That is almost my whole premise. That said, I would hesitate to suggest "that there is no use in discussing Ringo's death." Discuss away, especially after quaffing a pint or two, if that's your druthers, although I would add that such discussions have a long history, that I am aware of many if not most of them, that they tend to repeat themselves while going nowhere save around in the same endless circles (because the facts, so far anyway, haven't changed over time), and that, I won't say the only, but by far the likeliest conclusion to be drawn from them is the one I have, after some study of the matter, drawn.
That said, as I've mentioned, while anything is possible, some things are more possible, even conclusively likely than are others.
I simply am of the opinion that what you characterize as "so many unanswered questions about the death scene," do not strike me as unanswered at all when the available evidence is weighed and placed in proper historical, biographical and psychological context. That context, in my opinion, answers for what might otherwise seem slightly more problematic were one to obsess over such details as the scalp, the wrapped feet, the watch chain, the upside down belt, the tree, and so on, including Boyer's "compression of time" theory, which isn't really a theory, but an agenda-driven pretext.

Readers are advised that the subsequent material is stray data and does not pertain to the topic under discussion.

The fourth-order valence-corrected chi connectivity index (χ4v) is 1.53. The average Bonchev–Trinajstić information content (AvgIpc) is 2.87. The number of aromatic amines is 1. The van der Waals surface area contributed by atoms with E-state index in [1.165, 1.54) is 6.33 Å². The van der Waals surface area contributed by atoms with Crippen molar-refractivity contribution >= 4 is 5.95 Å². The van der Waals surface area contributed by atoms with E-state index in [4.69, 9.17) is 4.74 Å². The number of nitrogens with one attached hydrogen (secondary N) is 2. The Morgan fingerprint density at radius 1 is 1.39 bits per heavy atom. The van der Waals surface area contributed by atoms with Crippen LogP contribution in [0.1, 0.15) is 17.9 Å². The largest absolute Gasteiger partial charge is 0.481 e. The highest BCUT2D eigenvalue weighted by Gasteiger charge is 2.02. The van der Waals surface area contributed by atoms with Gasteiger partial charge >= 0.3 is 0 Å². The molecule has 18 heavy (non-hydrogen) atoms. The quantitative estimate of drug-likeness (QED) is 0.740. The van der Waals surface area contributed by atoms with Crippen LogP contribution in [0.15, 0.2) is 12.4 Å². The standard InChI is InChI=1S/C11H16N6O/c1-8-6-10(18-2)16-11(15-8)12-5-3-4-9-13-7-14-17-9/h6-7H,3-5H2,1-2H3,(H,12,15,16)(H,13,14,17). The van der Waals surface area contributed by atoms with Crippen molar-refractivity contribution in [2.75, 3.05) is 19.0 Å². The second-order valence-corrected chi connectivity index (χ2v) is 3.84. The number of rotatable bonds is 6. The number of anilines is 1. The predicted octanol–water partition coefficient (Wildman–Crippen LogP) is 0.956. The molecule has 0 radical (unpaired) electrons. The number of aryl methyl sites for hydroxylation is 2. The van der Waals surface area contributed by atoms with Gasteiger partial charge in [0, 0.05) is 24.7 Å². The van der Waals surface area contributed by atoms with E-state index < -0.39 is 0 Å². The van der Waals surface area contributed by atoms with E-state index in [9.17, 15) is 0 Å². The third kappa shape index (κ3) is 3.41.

Were there what some might characterize as an oddity or peculiarity or two about the death scene? Perhaps, at first blush. But there is nothing about them that is unanswerable. There is, for me, no mystery to be solved here, save the mystery of why certain people insist upon rendering mysterious that which is either logically explained or entirely self-apparent.
But all this is rather beside the point, isn't it? The real unanswered question is the one I posed at the outset. Why did Wyatt B.S. Earp claim to have killed John Peters Ringo? Surely you do not, cannot, like Boyer, believe that that is the case, can you?
You remark that "Ringo had so many enemies." I don't disagree, though it would be helpful if you named them so we might know who you have in mind. A lot of folks in that place at that time had "so many enemies."
So if Wyatt didn't kill Ringo, and if you don't believe that Ringo killed himself, then where does that leave us? With O'Rourke? Zero evidence there. Leslie? I am aware of no one who took his claim seriously. Nameless others? Or do we content ourselves with dismissing or equivocating about the overwhelming weight of the evidence, throw up our hands, and perform what back in the day was called a cop-out: "We'll never know the truth."
Well, I for one believe that we do know the truth: Ringo offed himself. Why? Because everything we know about his life, and death, renders that truth not only plausible or most plausible, but inescapably inevitable. It's not quantum physics.
But perhaps the good researcher Gatto will have disinterred some new primary info that will prompt me to reconsider, which I am perfectly willing to do should he succeed in doing so. Until then, however....
By the way, I couldn't read that newspaper article you so kindly provided. Print's too small for my aged eyes and when I tried to enlarge it, it became unreadably blurry. Could you summarize the salient points? Thanks.